When the researchers re-challenged surviving mice with a new glioblastoma tumor, their immune systems alone beat the cancer without additional medication. The gel appears to not only fend off cancer but help rewire the immune system to discourage recurrence with immunological memory, researchers said.
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Still, surgery is essential for this approach, the researchers said. Applying the gel directly in the brain without surgical removal of the tumor resulted in just a 50% survival rate.
“The surgery likely alleviates some of that pressure and allows more time for the gel to activate the immune system to fight the cancer cells,” Prof. Cui said.
The gel solution consists of nano-sized filaments made with paclitaxel, an FDA-approved drug for breast, lung, and other cancers. The filaments provided a vehicle to deliver the antibody called aCD47. By blanketing the tumor cavity evenly, the gel releases medication steadily over several weeks, and its active ingredients remain close to the injection site.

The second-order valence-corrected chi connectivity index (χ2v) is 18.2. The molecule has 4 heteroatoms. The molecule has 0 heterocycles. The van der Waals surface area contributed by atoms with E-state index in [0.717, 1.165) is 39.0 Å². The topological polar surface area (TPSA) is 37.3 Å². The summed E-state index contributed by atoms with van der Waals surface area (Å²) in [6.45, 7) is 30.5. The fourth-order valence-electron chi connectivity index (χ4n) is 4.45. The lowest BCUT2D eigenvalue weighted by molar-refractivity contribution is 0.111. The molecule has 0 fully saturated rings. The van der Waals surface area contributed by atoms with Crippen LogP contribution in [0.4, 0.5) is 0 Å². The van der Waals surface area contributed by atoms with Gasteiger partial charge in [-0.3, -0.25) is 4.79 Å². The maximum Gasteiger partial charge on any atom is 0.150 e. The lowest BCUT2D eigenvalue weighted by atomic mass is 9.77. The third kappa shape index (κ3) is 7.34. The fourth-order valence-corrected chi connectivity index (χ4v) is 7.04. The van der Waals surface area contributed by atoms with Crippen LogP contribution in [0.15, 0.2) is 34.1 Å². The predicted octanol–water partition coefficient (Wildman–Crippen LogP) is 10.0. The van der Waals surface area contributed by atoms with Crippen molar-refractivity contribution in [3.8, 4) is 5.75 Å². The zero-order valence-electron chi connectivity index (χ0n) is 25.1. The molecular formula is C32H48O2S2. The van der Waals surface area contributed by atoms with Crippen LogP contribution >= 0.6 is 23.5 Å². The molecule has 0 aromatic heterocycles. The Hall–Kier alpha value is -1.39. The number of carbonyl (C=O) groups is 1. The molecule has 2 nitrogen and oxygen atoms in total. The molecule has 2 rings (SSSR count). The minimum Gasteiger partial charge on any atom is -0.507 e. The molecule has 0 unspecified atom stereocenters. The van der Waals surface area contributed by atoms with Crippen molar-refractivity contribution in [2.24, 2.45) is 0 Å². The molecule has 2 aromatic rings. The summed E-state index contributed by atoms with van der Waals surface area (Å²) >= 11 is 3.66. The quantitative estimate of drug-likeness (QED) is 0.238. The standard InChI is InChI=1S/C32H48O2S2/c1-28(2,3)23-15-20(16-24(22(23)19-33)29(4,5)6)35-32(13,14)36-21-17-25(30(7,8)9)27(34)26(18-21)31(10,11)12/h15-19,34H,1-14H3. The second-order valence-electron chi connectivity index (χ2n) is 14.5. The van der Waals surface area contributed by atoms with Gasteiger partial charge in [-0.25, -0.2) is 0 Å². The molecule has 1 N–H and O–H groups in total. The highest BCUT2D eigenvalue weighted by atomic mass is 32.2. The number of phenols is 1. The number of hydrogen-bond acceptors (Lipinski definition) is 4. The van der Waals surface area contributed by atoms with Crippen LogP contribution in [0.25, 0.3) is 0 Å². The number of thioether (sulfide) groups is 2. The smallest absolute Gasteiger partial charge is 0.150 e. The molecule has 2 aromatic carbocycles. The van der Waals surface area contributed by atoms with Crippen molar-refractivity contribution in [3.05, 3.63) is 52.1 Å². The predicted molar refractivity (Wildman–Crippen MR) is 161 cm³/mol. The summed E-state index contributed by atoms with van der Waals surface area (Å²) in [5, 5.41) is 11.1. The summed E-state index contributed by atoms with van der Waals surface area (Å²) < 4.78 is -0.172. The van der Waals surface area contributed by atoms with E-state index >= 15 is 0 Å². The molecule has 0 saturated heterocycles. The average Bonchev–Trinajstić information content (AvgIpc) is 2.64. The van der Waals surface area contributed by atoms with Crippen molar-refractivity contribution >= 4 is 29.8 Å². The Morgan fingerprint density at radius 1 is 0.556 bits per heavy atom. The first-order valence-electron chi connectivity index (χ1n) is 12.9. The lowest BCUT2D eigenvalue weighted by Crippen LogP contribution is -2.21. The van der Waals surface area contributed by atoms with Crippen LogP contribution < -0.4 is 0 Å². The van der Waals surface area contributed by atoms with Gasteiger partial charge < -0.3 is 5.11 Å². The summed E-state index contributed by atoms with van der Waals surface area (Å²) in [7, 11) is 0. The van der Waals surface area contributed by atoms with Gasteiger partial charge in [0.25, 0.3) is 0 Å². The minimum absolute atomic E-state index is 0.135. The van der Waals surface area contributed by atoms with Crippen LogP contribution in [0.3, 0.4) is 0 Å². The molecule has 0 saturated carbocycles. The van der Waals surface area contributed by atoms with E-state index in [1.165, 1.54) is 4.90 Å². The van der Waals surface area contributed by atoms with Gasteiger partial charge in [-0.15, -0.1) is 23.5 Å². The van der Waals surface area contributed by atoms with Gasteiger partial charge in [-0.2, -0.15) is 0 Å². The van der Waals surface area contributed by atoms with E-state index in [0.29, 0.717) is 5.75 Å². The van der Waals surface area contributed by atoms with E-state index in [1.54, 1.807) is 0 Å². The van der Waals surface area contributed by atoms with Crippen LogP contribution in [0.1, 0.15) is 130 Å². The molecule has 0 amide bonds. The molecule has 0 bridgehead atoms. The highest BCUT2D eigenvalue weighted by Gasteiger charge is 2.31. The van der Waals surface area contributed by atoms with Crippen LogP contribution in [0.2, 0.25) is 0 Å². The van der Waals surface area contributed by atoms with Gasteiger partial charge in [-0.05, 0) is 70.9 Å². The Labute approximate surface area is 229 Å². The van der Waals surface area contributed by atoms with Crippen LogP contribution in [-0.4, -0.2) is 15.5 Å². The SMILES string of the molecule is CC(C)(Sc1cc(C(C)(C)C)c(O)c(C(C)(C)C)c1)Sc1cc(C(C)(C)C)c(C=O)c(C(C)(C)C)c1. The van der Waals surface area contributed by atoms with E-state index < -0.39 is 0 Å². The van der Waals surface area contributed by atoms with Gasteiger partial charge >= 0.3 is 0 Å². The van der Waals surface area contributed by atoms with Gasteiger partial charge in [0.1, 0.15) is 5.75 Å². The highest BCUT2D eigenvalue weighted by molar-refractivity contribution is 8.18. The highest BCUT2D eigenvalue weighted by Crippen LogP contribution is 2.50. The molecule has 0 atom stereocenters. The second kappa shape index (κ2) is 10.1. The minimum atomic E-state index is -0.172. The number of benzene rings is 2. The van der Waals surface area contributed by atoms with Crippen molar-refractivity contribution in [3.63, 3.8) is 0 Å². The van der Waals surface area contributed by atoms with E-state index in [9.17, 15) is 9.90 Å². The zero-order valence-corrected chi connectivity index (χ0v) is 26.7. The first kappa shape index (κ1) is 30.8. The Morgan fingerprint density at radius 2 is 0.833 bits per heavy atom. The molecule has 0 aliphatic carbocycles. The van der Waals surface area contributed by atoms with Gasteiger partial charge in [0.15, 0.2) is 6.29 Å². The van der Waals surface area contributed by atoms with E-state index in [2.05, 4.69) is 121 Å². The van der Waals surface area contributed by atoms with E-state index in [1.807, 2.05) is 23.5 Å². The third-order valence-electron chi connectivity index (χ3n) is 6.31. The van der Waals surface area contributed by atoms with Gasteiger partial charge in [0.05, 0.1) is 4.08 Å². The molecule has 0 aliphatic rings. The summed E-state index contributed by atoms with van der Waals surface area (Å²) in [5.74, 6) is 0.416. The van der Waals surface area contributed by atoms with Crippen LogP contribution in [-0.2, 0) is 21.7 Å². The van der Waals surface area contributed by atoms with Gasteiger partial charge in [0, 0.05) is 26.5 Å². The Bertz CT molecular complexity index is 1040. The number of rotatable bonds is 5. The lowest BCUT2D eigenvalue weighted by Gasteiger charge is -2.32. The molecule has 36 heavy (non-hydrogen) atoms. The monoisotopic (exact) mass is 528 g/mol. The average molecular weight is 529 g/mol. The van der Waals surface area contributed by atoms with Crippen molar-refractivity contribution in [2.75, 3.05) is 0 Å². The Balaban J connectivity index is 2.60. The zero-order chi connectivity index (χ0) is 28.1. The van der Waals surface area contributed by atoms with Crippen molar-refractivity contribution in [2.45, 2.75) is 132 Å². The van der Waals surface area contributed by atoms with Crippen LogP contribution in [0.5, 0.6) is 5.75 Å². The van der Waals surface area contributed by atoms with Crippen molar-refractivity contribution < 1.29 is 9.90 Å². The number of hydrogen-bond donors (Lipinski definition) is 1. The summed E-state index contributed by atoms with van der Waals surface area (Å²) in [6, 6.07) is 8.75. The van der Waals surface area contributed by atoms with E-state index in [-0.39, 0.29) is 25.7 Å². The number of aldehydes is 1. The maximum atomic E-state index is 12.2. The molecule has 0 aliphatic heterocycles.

By using that specific antibody, the team is trying to overcome one of the toughest hurdles in glioblastoma research. It targets macrophages, a type of cell that sometimes supports immunity but other times protects cancer cells, allowing aggressive tumor growth.
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The results are published in Proceedings of the National Academy of Sciences.
One of the go-to therapies for glioblastoma is a wafer co-developed by a team of researchers at Johns Hopkins and the Massachusetts Institute of Technology in the 1990s, commercially known as Gliadel. It is an FDA-approved, biodegradable polymer that also delivers medication into the brain after surgical tumor removal.
Gliadel showed significant survival rates in laboratory experiments, but the results achieved with the new gel are some of the most impressive the Johns Hopkins team has seen, said Betty Tyler, a co-author and associate professor of neurosurgery at the Johns Hopkins School of Medicine who played a pivotal role in the development of Gliadel.
“We don’t usually see 100% survival in mouse models of this disease,” Tyler said. “Thinking that there is potential for this new hydrogel combination to change that survival curve for glioblastoma patients is very exciting.”
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The new gel offers hope for future glioblastoma treatment because it integrates anticancer drugs and antibodies, a combination of therapies researchers say is difficult to administer simultaneously because of the molecular composition of the ingredients.